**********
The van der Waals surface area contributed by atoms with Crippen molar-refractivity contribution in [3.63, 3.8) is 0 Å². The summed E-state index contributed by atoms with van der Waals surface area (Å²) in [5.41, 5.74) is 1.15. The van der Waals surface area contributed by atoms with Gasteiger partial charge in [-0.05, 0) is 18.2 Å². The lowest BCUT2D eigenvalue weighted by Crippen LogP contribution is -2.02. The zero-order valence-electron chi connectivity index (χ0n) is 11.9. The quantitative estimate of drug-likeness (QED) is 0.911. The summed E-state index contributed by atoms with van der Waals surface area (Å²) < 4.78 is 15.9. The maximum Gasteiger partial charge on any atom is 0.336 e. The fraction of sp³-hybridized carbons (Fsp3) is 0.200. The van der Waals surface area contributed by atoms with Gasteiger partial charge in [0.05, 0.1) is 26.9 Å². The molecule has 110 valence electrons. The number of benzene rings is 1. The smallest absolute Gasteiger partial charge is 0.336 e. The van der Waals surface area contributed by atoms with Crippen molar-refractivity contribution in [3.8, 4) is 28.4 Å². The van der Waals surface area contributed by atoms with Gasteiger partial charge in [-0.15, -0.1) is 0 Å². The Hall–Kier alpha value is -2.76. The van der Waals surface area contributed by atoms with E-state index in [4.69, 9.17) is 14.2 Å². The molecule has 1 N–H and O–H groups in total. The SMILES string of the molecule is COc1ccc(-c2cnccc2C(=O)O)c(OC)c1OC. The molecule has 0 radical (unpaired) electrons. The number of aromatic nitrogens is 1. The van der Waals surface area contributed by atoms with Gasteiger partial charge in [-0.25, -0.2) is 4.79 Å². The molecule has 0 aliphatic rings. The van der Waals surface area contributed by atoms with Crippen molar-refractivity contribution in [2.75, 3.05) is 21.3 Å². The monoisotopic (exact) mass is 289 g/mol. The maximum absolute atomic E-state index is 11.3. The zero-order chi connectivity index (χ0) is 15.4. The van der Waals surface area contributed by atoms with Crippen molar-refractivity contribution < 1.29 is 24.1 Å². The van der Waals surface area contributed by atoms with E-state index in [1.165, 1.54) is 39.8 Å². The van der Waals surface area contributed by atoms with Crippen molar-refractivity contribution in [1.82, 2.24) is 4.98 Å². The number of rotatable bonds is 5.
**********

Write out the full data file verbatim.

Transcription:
The van der Waals surface area contributed by atoms with Crippen molar-refractivity contribution in [3.63, 3.8) is 0 Å². The summed E-state index contributed by atoms with van der Waals surface area (Å²) in [5.41, 5.74) is 1.15. The van der Waals surface area contributed by atoms with Gasteiger partial charge in [-0.05, 0) is 18.2 Å². The lowest BCUT2D eigenvalue weighted by Crippen LogP contribution is -2.02. The zero-order valence-electron chi connectivity index (χ0n) is 11.9. The quantitative estimate of drug-likeness (QED) is 0.911. The summed E-state index contributed by atoms with van der Waals surface area (Å²) < 4.78 is 15.9. The maximum Gasteiger partial charge on any atom is 0.336 e. The fraction of sp³-hybridized carbons (Fsp3) is 0.200. The van der Waals surface area contributed by atoms with Gasteiger partial charge in [0.05, 0.1) is 26.9 Å². The molecule has 110 valence electrons. The number of benzene rings is 1. The smallest absolute Gasteiger partial charge is 0.336 e. The van der Waals surface area contributed by atoms with Crippen molar-refractivity contribution in [3.8, 4) is 28.4 Å². The van der Waals surface area contributed by atoms with Gasteiger partial charge in [-0.15, -0.1) is 0 Å². The Hall–Kier alpha value is -2.76. The van der Waals surface area contributed by atoms with E-state index in [4.69, 9.17) is 14.2 Å². The molecule has 1 N–H and O–H groups in total. The SMILES string of the molecule is COc1ccc(-c2cnccc2C(=O)O)c(OC)c1OC. The molecule has 0 radical (unpaired) electrons. The number of aromatic nitrogens is 1. The van der Waals surface area contributed by atoms with Gasteiger partial charge in [-0.25, -0.2) is 4.79 Å². The molecule has 0 aliphatic rings. The van der Waals surface area contributed by atoms with Crippen molar-refractivity contribution in [2.75, 3.05) is 21.3 Å². The monoisotopic (exact) mass is 289 g/mol. The maximum absolute atomic E-state index is 11.3. The zero-order chi connectivity index (χ0) is 15.4. The van der Waals surface area contributed by atoms with Crippen molar-refractivity contribution < 1.29 is 24.1 Å². The van der Waals surface area contributed by atoms with E-state index in [1.165, 1.54) is 39.8 Å². The van der Waals surface area contributed by atoms with Crippen molar-refractivity contribution in [1.82, 2.24) is 4.98 Å². The number of rotatable bonds is 5.